Sponsored By

There was some hiring going on, and some concern about running out of plastics, rather than work. If conversations at the Medtec show in March are any indication, medical remains a relatively safe haven for some plastics processors.

Matt Defosse

April 29, 2009

3 Min Read
Bumps in the road, but medical market continues to hum

There was some hiring going on, and some concern about running out of plastics, rather than work. If conversations at the Medtec show in March are any indication, medical remains a relatively safe haven for some plastics processors.
 
At Swiss injection molder Gemü (Rotkreuz), Beat Wasser, sales manager medical division, said his company already has hired three new employees in 2009, and is still searching for three more—hardly huge until one considers this is a 10% increase in the processor’s rolls. “Our business remains solid,” Wasser said. The Swiss facility is strictly medical, having once been the captive processing arm of parent company Gemü, a manufacturer of valves and controls, and now, while still molding for its parent, also offers contract services, to include rapid prototyping.

At Swiss competitor Weidmann (Rapperswil, Switzerland), Kurt Eggmann, director of sales and project management, said that, while his company is seeing some caution among its customers with regard to launching new projects, business has remained relatively stable. One result of the economic downturn has been that OEMs increasingly have to worry about the health of their supply chain, he said, adding that this stands his solvent company in good stead.

eweekly_Mar1_VESTAKEEP-medical_0.jpg

Plastics supplier Evonik Industries (Essen, Germany) announced the launch of its Vestakeep M polyether etherketone (PEEK) series for medical applications. Read story here.



But, he added, another result has been that processors such as his, which have not seen a major downturn in business, increasingly are forced to be concerned with their own supply chains, most especially with the poor health of plastics suppliers: Eggmann specifically citied the recent bankruptcy of LyondellBasell as well as rumors that other major suppliers also may be in dire financial straits. “We’re worried about our supply chain, too. We’re finding ourselves forced to tie up capital by buying resin in advance and storing it … we hate it, but we see a need to ensure our supply.”

On the technical side, Eggmann said the “lab-on-a-chip” technology which his company has pushed and developed for some years (see November 2003 MPW for initial report) continues to win converts in the medical market, although slowly. These parts, used for example to conduct tests on multiple samples simultaneously, or multiple tests of a single patient’s sample, involve intricate micromolding of hundreds of tiny (diameters of 30 µm or less are not unusual) channels through which liquids can flow. Cyclic olefinic copolymers (COCs) typically are used for these parts, he said.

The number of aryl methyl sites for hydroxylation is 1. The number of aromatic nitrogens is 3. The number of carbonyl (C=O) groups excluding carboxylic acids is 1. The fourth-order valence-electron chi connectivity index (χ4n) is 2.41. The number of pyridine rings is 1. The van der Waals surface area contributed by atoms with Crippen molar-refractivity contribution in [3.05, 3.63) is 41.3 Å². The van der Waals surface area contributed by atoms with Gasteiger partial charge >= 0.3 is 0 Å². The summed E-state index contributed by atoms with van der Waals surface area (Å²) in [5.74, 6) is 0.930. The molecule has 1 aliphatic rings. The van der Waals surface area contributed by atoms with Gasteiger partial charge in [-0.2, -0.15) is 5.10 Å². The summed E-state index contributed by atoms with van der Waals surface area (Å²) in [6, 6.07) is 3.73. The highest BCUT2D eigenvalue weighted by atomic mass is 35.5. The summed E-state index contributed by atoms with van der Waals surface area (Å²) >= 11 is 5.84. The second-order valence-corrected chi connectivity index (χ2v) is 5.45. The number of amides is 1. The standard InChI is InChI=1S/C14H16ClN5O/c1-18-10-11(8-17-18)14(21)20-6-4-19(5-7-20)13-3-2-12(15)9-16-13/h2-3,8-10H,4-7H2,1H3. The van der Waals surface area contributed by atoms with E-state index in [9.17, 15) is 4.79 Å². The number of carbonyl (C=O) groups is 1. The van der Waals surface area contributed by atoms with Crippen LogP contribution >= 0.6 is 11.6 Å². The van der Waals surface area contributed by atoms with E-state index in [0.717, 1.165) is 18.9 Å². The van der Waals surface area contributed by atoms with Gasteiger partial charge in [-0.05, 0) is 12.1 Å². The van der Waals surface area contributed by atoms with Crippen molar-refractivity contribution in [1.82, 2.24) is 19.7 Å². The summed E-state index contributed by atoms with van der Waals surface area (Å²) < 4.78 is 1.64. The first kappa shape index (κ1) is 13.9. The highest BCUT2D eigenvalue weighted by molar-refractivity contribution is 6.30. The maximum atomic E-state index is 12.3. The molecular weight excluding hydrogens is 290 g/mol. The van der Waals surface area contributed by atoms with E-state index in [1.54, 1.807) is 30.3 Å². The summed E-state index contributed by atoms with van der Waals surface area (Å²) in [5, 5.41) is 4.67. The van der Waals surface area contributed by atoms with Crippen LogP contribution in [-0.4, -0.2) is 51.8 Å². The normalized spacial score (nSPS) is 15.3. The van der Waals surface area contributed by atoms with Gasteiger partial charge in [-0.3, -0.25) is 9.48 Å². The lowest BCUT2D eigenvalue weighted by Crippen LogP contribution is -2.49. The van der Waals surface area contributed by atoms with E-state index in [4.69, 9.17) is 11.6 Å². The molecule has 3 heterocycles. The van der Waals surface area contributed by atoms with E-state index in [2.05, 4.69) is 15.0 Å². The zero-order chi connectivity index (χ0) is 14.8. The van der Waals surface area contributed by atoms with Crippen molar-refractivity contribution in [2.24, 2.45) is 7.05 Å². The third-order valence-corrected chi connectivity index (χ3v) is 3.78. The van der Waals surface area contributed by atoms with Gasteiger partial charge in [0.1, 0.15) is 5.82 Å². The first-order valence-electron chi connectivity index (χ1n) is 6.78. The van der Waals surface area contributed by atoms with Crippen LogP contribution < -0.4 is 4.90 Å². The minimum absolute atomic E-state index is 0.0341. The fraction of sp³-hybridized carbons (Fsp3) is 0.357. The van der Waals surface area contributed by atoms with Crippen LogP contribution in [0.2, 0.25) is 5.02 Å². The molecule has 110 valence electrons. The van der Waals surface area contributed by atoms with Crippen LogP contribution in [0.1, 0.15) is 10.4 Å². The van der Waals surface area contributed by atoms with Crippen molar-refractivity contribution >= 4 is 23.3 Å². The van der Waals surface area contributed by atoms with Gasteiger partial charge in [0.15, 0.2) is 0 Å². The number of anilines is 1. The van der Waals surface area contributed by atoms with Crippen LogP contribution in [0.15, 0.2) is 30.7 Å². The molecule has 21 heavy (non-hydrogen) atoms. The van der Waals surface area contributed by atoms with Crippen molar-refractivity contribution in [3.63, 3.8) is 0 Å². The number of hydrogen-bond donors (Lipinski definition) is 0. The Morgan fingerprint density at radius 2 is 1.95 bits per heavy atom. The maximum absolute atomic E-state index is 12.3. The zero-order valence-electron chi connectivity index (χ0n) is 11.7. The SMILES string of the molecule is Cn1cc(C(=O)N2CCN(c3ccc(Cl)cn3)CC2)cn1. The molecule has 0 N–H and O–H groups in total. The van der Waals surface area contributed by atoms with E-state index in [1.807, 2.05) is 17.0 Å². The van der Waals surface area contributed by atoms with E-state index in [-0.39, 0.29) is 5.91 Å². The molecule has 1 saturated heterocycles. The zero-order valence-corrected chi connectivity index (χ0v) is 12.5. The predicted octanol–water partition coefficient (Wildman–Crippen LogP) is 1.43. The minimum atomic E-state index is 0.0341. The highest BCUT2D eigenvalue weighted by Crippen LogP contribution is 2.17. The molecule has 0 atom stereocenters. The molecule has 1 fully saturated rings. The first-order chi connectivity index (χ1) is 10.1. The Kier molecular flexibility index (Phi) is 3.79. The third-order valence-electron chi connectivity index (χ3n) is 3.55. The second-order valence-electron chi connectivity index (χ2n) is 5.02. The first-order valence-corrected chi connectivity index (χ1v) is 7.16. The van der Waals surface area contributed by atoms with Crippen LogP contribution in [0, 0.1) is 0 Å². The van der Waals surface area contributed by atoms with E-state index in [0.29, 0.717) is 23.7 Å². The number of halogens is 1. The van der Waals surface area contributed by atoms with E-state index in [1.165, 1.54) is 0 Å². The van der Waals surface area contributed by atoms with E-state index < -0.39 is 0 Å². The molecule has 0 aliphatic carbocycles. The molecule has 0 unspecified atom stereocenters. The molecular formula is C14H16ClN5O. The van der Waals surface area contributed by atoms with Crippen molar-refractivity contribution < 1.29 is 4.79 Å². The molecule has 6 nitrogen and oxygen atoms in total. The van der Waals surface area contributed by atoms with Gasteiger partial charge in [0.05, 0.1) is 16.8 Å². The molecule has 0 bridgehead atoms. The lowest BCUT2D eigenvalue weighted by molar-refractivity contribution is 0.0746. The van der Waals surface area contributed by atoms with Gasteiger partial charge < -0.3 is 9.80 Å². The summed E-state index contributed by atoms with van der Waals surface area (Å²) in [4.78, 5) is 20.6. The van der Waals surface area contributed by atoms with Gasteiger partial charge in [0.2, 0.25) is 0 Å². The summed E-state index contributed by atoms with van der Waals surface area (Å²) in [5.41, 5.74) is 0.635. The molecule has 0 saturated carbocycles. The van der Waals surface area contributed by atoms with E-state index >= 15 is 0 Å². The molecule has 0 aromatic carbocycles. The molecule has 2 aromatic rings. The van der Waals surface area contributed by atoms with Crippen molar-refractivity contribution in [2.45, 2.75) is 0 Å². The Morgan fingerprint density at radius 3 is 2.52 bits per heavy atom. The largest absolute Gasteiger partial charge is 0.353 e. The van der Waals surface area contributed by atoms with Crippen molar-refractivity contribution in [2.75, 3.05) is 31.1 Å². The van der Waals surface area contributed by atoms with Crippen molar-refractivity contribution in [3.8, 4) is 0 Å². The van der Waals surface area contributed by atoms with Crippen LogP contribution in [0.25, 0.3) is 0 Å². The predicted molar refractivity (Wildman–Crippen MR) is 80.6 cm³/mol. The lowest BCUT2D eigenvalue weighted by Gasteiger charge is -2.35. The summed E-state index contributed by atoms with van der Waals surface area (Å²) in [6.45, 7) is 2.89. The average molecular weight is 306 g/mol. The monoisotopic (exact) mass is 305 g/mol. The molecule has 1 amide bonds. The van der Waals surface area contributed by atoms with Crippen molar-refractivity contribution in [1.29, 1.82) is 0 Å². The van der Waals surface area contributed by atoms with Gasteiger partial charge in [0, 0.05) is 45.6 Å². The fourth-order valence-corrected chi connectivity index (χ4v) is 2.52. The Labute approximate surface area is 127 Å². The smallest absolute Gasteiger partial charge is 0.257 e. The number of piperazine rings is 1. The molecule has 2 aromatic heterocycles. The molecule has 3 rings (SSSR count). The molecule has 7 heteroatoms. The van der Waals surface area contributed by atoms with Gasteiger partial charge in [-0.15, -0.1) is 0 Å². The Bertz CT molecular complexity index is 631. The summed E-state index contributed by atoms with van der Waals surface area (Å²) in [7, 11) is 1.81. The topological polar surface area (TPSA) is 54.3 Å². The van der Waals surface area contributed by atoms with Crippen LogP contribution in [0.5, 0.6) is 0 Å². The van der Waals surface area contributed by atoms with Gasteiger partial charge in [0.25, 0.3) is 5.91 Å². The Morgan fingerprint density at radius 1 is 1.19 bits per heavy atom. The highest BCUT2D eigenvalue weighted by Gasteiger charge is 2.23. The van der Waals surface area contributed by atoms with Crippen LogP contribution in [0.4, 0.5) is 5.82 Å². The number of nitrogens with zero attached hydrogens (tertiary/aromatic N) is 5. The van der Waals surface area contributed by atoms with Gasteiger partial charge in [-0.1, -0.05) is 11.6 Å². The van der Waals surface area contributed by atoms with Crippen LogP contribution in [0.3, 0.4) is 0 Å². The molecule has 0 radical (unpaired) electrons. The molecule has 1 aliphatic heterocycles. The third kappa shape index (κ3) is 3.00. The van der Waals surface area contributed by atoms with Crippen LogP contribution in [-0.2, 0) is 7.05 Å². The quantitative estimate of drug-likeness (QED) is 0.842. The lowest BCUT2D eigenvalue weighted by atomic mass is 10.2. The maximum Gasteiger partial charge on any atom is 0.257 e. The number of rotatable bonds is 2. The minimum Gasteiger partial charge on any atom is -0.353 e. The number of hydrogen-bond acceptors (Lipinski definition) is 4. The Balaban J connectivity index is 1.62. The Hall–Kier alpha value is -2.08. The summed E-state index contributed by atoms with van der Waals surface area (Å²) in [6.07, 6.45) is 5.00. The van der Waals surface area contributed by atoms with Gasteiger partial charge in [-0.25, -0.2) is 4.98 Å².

Not all medical molders are doing so well, of course, but it was difficult to find one willing to admit it. Injection molding wasn’t the only process being touted. Daniel Bitai, technical sales director at TKT GmbH (Geretsried, Germany), said his firm’s vacuum forming machines are kept busy processing parts such as housings for medical devices. 

Making it stick

Although primarily a business trade show, there also was talk of new technology during Medtec. Welding figured prominently in a number of new development projects or potential ones. For instance, Gemü’s Wasser said his firm just began offering laser welding in a cleanroom environment for endoscopic devices for an unidentified customer. The processor worked with laser manufacturer Leister (Sarnen, Switzerland) on the project. Laser welding allows the processor and its customer to avoid the use of adhesives, which may react negatively with some medicines or patients; stripping the adhesive from the part also cuts by one the number of materials requiring medical use clearance.           
                 
Also touting its laser welding systems was LPKF (Erlangen, Germany), which offers a new laser welding system, the LQ-Vario MF, which can be used to affix parts with a weld seam as small as 1-2 mm in width, according to Rico Bühring from the firm’s application center. [email protected]

Sign up for the PlasticsToday NewsFeed newsletter.

You May Also Like